Calcium is one of the most important and abundant minerals in your body, stored to 99% in bones and teeth. Besides providing structure, it plays an essential role in muscle function and is also important for the transmission of nerve signals, enzyme regulation, and the circulatory system. Calcium is important for maintaining normal blood pressure, a balanced coagulation, and facilitating a regular heart rhythm. Normal calcium levels suggest good bone health and healthy parathyroid glands.

555 Albumin

Albumin is one of the body's most important proteins. It is produced by the liver and circulates in our blood. It is by far the most abundant protein in plasma and has several important functions, such as maintaining a normal fluid balance between blood vessels and tissues, binding and buffering acids (which helps the body maintain its pH balance), and assisting in the transport of substances such as hormones, fatty acids, and drugs. Albumin is used in Performance™ to evaluate liver function, grade potential protein deficiency, and evaluate recovery since albumin is associated with the concentration levels of growth hormone in the blood.

Group 5 Liver

Tests of the enzymes ALAT and ASAT are performed to assess levels of exercise and the potential use of supplements that affect the liver. During high-intensity exercise and weightlifting, these enzymes can increase without any underlying liver disease. Therefore, it can reveal both whether one is using specific supplements in connection with their training and if they are training harder than the body can handle.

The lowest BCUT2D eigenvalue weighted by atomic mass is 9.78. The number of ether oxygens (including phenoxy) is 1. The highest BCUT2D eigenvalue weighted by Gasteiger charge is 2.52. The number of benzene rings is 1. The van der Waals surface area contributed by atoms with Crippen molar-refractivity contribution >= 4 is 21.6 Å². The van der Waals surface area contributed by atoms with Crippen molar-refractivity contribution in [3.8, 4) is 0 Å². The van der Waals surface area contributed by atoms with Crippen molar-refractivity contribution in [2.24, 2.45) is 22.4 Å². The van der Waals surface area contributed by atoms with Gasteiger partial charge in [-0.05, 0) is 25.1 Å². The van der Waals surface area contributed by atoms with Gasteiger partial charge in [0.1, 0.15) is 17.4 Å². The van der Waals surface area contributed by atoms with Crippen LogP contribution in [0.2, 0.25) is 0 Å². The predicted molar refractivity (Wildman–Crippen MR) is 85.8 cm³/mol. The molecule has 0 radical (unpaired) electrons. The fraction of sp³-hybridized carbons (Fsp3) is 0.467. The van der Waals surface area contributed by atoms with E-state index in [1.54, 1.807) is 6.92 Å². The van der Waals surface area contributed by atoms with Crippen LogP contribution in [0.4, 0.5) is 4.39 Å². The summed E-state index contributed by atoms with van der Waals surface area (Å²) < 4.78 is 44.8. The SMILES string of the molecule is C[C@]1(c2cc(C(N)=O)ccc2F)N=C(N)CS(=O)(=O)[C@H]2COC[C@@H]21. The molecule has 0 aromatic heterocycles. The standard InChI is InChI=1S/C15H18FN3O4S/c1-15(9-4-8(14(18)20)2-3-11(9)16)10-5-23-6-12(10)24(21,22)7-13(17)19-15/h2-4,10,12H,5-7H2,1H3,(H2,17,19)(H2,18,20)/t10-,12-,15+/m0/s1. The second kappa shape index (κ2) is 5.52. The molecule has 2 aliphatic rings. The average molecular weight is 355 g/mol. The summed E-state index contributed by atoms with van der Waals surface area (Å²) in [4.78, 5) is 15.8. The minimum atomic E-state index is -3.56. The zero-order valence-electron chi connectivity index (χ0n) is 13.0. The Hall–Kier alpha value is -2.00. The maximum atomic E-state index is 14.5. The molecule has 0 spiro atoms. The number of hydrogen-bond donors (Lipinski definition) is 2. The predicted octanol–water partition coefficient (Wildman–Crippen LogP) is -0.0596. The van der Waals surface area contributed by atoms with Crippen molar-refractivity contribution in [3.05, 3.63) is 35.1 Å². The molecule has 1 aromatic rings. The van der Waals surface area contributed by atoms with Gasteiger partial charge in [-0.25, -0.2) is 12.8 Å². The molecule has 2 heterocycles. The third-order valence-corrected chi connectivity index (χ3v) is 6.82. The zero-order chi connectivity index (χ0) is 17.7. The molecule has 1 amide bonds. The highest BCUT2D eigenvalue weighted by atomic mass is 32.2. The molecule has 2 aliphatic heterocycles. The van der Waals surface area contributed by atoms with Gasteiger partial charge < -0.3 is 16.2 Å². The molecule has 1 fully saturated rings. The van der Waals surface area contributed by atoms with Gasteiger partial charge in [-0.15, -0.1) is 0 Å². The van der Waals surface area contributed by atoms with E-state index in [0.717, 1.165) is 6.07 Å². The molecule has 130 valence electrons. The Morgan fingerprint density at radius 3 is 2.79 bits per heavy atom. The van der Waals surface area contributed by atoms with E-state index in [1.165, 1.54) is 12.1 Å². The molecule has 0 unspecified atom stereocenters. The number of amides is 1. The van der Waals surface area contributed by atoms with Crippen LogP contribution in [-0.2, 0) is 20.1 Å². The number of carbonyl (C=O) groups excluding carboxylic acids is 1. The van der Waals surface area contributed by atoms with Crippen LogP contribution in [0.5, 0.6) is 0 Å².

557 ALAT

ALAT, also known as alanine aminotransferase, is an enzyme primarily found in the liver, but also organs such as the heart and skeletal muscles. It is involved in the metabolism of amino acids—the building blocks of proteins. Unlike its sibling ASAT, ALAT is mainly found in the so-called cytoplasm of the liver cells, being more “available” when cell membranes break than ASAT which is bound to the mitochondria. Although science is still working on understanding how this information can be used as a diagnostic tool to differentiate between various strains on the liver cells, ALAT has a longer half-life and therefore shows a greater elevation than ASAT when liver cells are affected. 

Regarding exercise, it is known that strength training can cause elevated levels in healthy individuals. The reason is that ALAT leaks from muscle cells when they are stressed during exercise. The heavier and more intense the exercise, the higher ALAT levels can become. Therefore, ALAT can also be included as one of several measures for how much damage the muscles undergo at a given load, even for elite athletes. Elevated ALAT levels can persist for up to a week, despite being liver-healthy. To distinguish these, we also measure Albumin, which is not affected in the same way by exercise and reveals the liver's function and health.

556 ASAT